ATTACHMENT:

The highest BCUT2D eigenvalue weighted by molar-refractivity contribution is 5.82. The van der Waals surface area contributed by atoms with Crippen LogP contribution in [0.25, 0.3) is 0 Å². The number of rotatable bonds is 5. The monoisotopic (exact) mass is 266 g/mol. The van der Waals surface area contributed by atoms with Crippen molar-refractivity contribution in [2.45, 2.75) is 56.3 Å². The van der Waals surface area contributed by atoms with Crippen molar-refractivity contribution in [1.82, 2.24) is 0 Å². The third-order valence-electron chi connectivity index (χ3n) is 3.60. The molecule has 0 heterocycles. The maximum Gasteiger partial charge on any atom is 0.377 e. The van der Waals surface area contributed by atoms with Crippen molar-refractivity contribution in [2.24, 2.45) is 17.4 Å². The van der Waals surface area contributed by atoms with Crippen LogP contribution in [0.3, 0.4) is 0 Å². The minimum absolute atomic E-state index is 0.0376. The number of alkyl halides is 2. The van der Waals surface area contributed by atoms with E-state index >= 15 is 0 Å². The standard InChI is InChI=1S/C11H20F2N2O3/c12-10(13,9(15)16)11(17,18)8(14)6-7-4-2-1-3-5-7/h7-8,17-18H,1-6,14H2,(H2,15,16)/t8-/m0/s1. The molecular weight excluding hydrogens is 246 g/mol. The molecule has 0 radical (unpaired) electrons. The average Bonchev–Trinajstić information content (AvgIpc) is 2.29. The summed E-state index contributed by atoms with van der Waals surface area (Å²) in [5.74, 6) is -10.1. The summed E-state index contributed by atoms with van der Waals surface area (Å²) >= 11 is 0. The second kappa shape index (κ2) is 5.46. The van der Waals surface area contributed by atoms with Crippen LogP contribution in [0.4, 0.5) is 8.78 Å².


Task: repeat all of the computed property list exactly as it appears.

The highest BCUT2D eigenvalue weighted by molar-refractivity contribution is 5.82. The van der Waals surface area contributed by atoms with Crippen LogP contribution in [0.25, 0.3) is 0 Å². The number of rotatable bonds is 5. The monoisotopic (exact) mass is 266 g/mol. The van der Waals surface area contributed by atoms with Crippen molar-refractivity contribution in [2.45, 2.75) is 56.3 Å². The van der Waals surface area contributed by atoms with Crippen molar-refractivity contribution in [1.82, 2.24) is 0 Å². The third-order valence-electron chi connectivity index (χ3n) is 3.60. The molecule has 0 heterocycles. The maximum Gasteiger partial charge on any atom is 0.377 e. The van der Waals surface area contributed by atoms with Crippen molar-refractivity contribution in [2.24, 2.45) is 17.4 Å². The van der Waals surface area contributed by atoms with Crippen LogP contribution in [0.3, 0.4) is 0 Å². The minimum absolute atomic E-state index is 0.0376. The number of alkyl halides is 2. The van der Waals surface area contributed by atoms with E-state index >= 15 is 0 Å². The standard InChI is InChI=1S/C11H20F2N2O3/c12-10(13,9(15)16)11(17,18)8(14)6-7-4-2-1-3-5-7/h7-8,17-18H,1-6,14H2,(H2,15,16)/t8-/m0/s1. The molecular weight excluding hydrogens is 246 g/mol. The molecule has 0 radical (unpaired) electrons. The average Bonchev–Trinajstić information content (AvgIpc) is 2.29. The summed E-state index contributed by atoms with van der Waals surface area (Å²) in [5.74, 6) is -10.1. The summed E-state index contributed by atoms with van der Waals surface area (Å²) >= 11 is 0. The second kappa shape index (κ2) is 5.46. The van der Waals surface area contributed by atoms with Crippen LogP contribution in [0.4, 0.5) is 8.78 Å².